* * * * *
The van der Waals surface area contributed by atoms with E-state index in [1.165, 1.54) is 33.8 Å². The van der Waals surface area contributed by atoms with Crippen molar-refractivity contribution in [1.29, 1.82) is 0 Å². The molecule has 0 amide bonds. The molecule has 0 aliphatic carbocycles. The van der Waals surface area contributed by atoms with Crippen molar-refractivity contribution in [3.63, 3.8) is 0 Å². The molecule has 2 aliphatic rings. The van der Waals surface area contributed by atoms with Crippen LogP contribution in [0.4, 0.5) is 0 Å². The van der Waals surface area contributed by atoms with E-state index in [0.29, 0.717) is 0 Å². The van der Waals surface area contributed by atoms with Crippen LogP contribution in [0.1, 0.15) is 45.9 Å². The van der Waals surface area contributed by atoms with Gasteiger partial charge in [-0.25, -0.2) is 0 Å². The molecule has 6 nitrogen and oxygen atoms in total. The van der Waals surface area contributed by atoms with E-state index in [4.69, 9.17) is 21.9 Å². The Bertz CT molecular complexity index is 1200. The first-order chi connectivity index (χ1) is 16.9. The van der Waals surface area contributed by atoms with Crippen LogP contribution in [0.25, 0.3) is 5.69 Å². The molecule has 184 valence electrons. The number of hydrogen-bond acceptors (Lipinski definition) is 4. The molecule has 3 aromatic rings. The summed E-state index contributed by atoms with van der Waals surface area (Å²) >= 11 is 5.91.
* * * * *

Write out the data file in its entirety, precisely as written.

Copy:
The van der Waals surface area contributed by atoms with E-state index in [1.165, 1.54) is 33.8 Å². The van der Waals surface area contributed by atoms with Crippen molar-refractivity contribution in [1.29, 1.82) is 0 Å². The molecule has 0 amide bonds. The molecule has 0 aliphatic carbocycles. The van der Waals surface area contributed by atoms with Crippen molar-refractivity contribution in [3.63, 3.8) is 0 Å². The molecule has 2 aliphatic rings. The van der Waals surface area contributed by atoms with Crippen LogP contribution in [0.4, 0.5) is 0 Å². The van der Waals surface area contributed by atoms with E-state index in [0.29, 0.717) is 0 Å². The van der Waals surface area contributed by atoms with Crippen LogP contribution in [0.1, 0.15) is 45.9 Å². The van der Waals surface area contributed by atoms with Gasteiger partial charge in [-0.25, -0.2) is 0 Å². The molecule has 6 nitrogen and oxygen atoms in total. The van der Waals surface area contributed by atoms with E-state index in [4.69, 9.17) is 21.9 Å². The Bertz CT molecular complexity index is 1200. The first-order chi connectivity index (χ1) is 16.9. The van der Waals surface area contributed by atoms with Crippen LogP contribution in [0.25, 0.3) is 5.69 Å². The molecule has 184 valence electrons. The number of hydrogen-bond acceptors (Lipinski definition) is 4. The molecule has 3 aromatic rings. The summed E-state index contributed by atoms with van der Waals surface area (Å²) >= 11 is 5.91.